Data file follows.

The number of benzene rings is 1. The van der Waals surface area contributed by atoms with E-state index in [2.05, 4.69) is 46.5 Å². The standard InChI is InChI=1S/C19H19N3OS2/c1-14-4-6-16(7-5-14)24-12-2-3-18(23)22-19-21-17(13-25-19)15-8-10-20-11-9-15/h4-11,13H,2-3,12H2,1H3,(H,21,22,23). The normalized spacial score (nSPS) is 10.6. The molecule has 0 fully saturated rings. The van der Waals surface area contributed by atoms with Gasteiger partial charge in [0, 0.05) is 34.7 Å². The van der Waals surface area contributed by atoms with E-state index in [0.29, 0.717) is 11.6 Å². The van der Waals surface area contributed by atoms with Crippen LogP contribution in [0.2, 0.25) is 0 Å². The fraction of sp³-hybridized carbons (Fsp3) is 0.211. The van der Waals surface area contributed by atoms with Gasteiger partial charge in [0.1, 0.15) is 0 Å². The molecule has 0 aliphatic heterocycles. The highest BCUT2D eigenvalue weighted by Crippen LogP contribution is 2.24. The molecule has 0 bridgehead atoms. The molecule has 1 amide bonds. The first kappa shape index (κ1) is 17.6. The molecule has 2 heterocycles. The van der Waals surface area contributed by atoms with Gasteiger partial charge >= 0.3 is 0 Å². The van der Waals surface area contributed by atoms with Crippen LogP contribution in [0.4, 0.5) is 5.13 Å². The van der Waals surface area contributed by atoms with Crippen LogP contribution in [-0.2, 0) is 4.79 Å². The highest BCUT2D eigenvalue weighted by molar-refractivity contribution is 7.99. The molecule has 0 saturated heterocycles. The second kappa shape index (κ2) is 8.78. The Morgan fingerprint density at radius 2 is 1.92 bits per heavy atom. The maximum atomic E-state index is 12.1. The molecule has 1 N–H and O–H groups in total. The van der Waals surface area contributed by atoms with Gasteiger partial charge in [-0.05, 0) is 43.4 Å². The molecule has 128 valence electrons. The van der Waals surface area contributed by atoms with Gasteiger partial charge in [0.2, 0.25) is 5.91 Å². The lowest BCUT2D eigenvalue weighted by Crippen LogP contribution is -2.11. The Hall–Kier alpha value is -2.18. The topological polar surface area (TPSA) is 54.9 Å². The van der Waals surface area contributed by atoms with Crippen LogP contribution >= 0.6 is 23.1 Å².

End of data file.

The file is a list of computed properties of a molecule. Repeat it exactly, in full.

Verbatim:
The number of benzene rings is 1. The van der Waals surface area contributed by atoms with E-state index in [2.05, 4.69) is 46.5 Å². The standard InChI is InChI=1S/C19H19N3OS2/c1-14-4-6-16(7-5-14)24-12-2-3-18(23)22-19-21-17(13-25-19)15-8-10-20-11-9-15/h4-11,13H,2-3,12H2,1H3,(H,21,22,23). The normalized spacial score (nSPS) is 10.6. The molecule has 0 fully saturated rings. The van der Waals surface area contributed by atoms with Gasteiger partial charge in [0, 0.05) is 34.7 Å². The van der Waals surface area contributed by atoms with E-state index in [0.29, 0.717) is 11.6 Å². The van der Waals surface area contributed by atoms with Crippen LogP contribution in [0.2, 0.25) is 0 Å². The fraction of sp³-hybridized carbons (Fsp3) is 0.211. The van der Waals surface area contributed by atoms with Gasteiger partial charge in [0.1, 0.15) is 0 Å². The molecule has 0 aliphatic heterocycles. The highest BCUT2D eigenvalue weighted by Crippen LogP contribution is 2.24. The molecule has 0 bridgehead atoms. The molecule has 1 amide bonds. The first kappa shape index (κ1) is 17.6. The molecule has 2 heterocycles. The van der Waals surface area contributed by atoms with Gasteiger partial charge >= 0.3 is 0 Å². The van der Waals surface area contributed by atoms with Crippen LogP contribution in [0.4, 0.5) is 5.13 Å². The van der Waals surface area contributed by atoms with Crippen LogP contribution in [-0.2, 0) is 4.79 Å². The highest BCUT2D eigenvalue weighted by molar-refractivity contribution is 7.99. The molecule has 0 saturated heterocycles. The second kappa shape index (κ2) is 8.78. The Morgan fingerprint density at radius 2 is 1.92 bits per heavy atom. The maximum atomic E-state index is 12.1. The molecule has 1 N–H and O–H groups in total. The van der Waals surface area contributed by atoms with Gasteiger partial charge in [-0.05, 0) is 43.4 Å². The molecule has 128 valence electrons. The van der Waals surface area contributed by atoms with Gasteiger partial charge in [0.2, 0.25) is 5.91 Å². The lowest BCUT2D eigenvalue weighted by Crippen LogP contribution is -2.11. The Hall–Kier alpha value is -2.18. The topological polar surface area (TPSA) is 54.9 Å². The van der Waals surface area contributed by atoms with Crippen LogP contribution >= 0.6 is 23.1 Å².